Working in interdisciplinary teams can help comparative psychologists produce ecologically relevant science that informs policy, as the examples in the previous section suggest. In the domoic acid case, scientists with expertise in animal cognition, physiological mechanisms of behavior, field biology, veterinary medicine, and conservation policy came together with clear, shared goals and worked to create and understand relevant knowledge across disciplinary boundaries. The full team was important because, although a behavioral neuroscientist may be best situated to characterize which particular aspect of memory is impaired by a naturally occurring neural insult, a field biologist may be best situated to determine to what extent such impairment will affect an animal in the wild. Likewise, policy experts may be best situated to determine the kinds of related interventions that are feasible at scale. The relationships established in the team allowed for agreed-upon benchmarks for application and conservation success as well as the emergence of shared vocabulary regarding behavior and mechanisms.

Of course, using language that is accessible to one’s audience is central to all communication, and some concepts are more universal than others. The many readily comprehensible terms (e.g., hearing, sensitivity, localization, dB, sound waves, noise) in the preceding anthropogenic noise example was one likely reason for success. These scientists and regulators were comfortable with the terms whether they were presented by psychologists, physicists, engineers, navy technicians, or the general public. In contrast, lay understandings of many cognitive constructs are insufficiently constrained or misunderstood—for instance, habituation and extinction; habituation and extinction do not transfer well but are often treated by policymakers as if they do. For example, policymakers often argue that interactions between rehabilitating animals and human caretakers should not occur, because they will lead animals to transfer habituation to humans upon return to natural habitats, where it can be dangerous for animals to interact with people. Another example is provided by federal permit requirements to extinguish behaviors learned in human care settings before release, a situation likely to lead to renewal in the wild. This misapplication of basic learning principles limits opportunities for research in rehabilitation settings, including research that is central to supporting species conservation (Bauer, 2005).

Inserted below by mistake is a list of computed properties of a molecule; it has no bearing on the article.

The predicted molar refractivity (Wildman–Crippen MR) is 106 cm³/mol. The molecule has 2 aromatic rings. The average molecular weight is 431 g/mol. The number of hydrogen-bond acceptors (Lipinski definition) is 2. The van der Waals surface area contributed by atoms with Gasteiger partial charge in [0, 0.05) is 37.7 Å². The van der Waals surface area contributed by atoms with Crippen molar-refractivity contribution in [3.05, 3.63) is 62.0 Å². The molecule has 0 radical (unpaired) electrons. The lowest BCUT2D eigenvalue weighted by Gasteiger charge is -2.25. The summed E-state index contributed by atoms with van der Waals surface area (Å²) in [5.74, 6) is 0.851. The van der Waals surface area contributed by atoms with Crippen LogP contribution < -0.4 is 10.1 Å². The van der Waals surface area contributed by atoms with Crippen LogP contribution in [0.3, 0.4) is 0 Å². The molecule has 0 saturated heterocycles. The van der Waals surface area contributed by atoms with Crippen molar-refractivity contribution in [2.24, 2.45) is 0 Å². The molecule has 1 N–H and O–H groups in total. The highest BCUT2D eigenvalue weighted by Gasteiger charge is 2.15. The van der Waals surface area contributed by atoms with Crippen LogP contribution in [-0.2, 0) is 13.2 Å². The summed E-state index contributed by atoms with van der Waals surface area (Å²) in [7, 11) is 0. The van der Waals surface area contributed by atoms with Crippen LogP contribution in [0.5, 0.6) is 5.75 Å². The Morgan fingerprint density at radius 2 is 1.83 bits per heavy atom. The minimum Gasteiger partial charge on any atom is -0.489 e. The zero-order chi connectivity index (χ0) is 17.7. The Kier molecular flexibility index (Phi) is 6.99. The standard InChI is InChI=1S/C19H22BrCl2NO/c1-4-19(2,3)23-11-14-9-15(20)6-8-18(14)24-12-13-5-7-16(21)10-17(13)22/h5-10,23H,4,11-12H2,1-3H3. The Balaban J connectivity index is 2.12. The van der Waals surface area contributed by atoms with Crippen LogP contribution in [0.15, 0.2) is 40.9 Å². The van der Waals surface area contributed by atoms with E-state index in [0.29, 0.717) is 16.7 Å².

Comparative psychologists need to communicate how understanding the mechanisms underlying behaviors can lead to more generalizable and apt recommendations for managing wild animals. Mimetic behavior provides such an example: One conservation problem facing bottlenose dolphins is depredation of hooked fish by wild dolphins. This practice not only frustrates fishers but also puts dolphins at risk of injury from fishing gear, including through entanglement. In one society of dolphins living in Sarasota Bay, depredation and similar practices went from being expressed by 25 dolphins to being expressed by 190 dolphins across a 21-year time span (Christiansen et al., 2016). Sometimes these behaviors were learned generationally within matrilines, negatively affecting survival of related individuals (Wells, 2019). Because comparative psychologists have confirmed through laboratory studies that the bottlenose dolphin can readily imitate novel behaviors, we can infer that the spread of this harmful method of foraging likely occurred through imitation. Such an understanding of the likely cognitive mechanism suggests that relevant research questions should include learning more about influential dolphin models and their social networks, which we hope will provide insight into potential solutions. However, the literature in comparative cognition requires translation by an expert in the field to clearly express the number of potential mechanisms that can lead to the production of similar behaviors across individuals; one could easily get lost in terms such as trial-and-error learning, social facilitation, local or stimulus enhancement, true imitation, and emulation without having strong background knowledge in comparative psychology.